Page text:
Disquiet Junto 0291 Lantern Effect

The Disquiet Junto this week asked for a sonic equivalent to "the 'lantern effect' — the way light is filtered through the textured material of a paper lantern."

You can see I've used my MIDI guitar, with the MIDI triggering a vaguely oriental-sounding piano and the guitar fading in over the length of the track.

My idea is that the reverb on the piano part gives the impression of the diffused light, while the emerging guitar is meant to convey the opaque view of the lighting source as you draw nearer to a paper lantern.

Drop beats not bombs

Naviarhaiku186 – looping around town

I've been eagerly awaiting the haiku shared by Naviar Records this week as it marks the start of a collaboration that will form the Crossing Streams exhibition in Narrandera during late October.

For my response to Greg Pritchard's haiku I've focused on the idea of looping the words "around town," as well as using creating a simple electronic track that revolves around three chords.

The speed at which I've created this audible response shows in the video, which might be reworked for the exhibition.

Naviarhaiku185 – harmattan moon

The haiku this week got me to rethink my approach to a chord progression I'd recorded.

This barebones version is part of take and you'll notice there's an edit in the middle.

I recorded the MIDI part with the guitar and experimented with different instruments, before settling on a reversed piano.

My alternate version picks up where this one finishes and features gritty percussion.

Disquiet Junto 0290 Text-to-Beat

The Junto this week asks for a track built on a rhythm created with text-to-speech software.

One of my first considerations was how to show the process in a video, but I soon remembered the V-tech Alphabet Desk that has been used by my kids for about a decade now.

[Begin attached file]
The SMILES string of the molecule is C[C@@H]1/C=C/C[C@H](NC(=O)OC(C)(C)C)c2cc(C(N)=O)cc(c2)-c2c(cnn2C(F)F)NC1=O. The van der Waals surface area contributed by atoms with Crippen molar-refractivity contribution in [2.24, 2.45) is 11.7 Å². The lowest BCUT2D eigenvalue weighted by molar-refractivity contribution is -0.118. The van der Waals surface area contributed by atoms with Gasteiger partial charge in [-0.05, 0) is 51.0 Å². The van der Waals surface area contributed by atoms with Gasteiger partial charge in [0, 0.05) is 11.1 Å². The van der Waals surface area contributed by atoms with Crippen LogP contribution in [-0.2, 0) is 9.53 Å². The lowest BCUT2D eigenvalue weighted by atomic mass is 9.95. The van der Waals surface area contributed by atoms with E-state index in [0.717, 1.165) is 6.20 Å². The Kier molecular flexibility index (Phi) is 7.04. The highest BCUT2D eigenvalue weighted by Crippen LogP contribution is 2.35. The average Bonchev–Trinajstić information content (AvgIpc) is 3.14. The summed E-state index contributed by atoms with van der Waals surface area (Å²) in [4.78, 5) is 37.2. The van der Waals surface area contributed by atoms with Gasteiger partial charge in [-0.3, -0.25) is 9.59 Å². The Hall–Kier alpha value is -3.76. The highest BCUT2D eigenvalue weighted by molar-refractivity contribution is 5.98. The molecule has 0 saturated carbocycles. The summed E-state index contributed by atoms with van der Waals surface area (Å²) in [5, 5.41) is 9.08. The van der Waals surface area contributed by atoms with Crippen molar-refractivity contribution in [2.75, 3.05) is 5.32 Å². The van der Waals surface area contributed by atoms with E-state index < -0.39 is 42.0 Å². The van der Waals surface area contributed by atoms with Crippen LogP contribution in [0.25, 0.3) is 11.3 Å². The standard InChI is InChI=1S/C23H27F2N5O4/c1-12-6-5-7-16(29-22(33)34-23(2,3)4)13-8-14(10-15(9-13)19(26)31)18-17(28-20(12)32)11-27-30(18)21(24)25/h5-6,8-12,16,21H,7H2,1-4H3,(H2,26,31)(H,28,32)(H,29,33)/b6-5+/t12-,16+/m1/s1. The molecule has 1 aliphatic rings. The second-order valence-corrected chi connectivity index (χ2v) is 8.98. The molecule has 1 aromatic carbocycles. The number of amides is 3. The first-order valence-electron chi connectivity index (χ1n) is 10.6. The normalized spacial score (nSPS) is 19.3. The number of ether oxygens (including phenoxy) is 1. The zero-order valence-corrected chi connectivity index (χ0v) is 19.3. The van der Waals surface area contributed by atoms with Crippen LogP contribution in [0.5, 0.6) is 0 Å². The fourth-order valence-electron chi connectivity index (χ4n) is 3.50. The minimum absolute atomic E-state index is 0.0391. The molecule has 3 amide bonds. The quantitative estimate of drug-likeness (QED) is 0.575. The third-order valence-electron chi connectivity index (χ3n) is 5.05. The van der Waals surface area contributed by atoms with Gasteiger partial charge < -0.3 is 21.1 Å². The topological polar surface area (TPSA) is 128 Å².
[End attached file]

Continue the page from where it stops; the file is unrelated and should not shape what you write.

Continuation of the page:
I'm a fan of the V-tech toys, having used another one in an early Ninja Trax recording.

This afternoon I set up my SM7 microphone to record the Alphabet Desk and was surprised at how quiet the level seemed to be, since when the kids use it it seems impossible to ignore the recorded voice.

This evening I started exploring making loops in Ableton Live, adding gates to emphasise rhythms.

The X proved to be a versatile syllable, with the initial "eh' serving as a snare and the 'chs' becoming a hi-hat.

You can also hear a lot of the B.

As the Junto directions suggested 2-3 minutes, I figured it was just enough time to not worry about developing harmonic progression but I did adjust the pitch in parts.

All of the parts come from the V-tech except for the kick, which is an 808 sample.

Naviarhaiku184 – deepening winter night

The haiku this week suggested something gritty, so I turned to my circuit-bent Casios.

Really bad turnout

Disquiet Junto 0289 Ancient Artifacts

Step 1: Imagine an instrument that has been lost in the sands of time.
Step 2: Imagine what that instrument sounded like.
Step 3: Record a piece of music employing that instrument.

The idea of an ancient instrument suggested one that used the human body. Chest-thumping, hand claps, finger snaps and flicking stretched cheeks were the result.

I can imagine sitting in a cave and hearing the reflected sound of flicked cheeks. My beard helped stop my cheeks aching and the cotton gloves did too.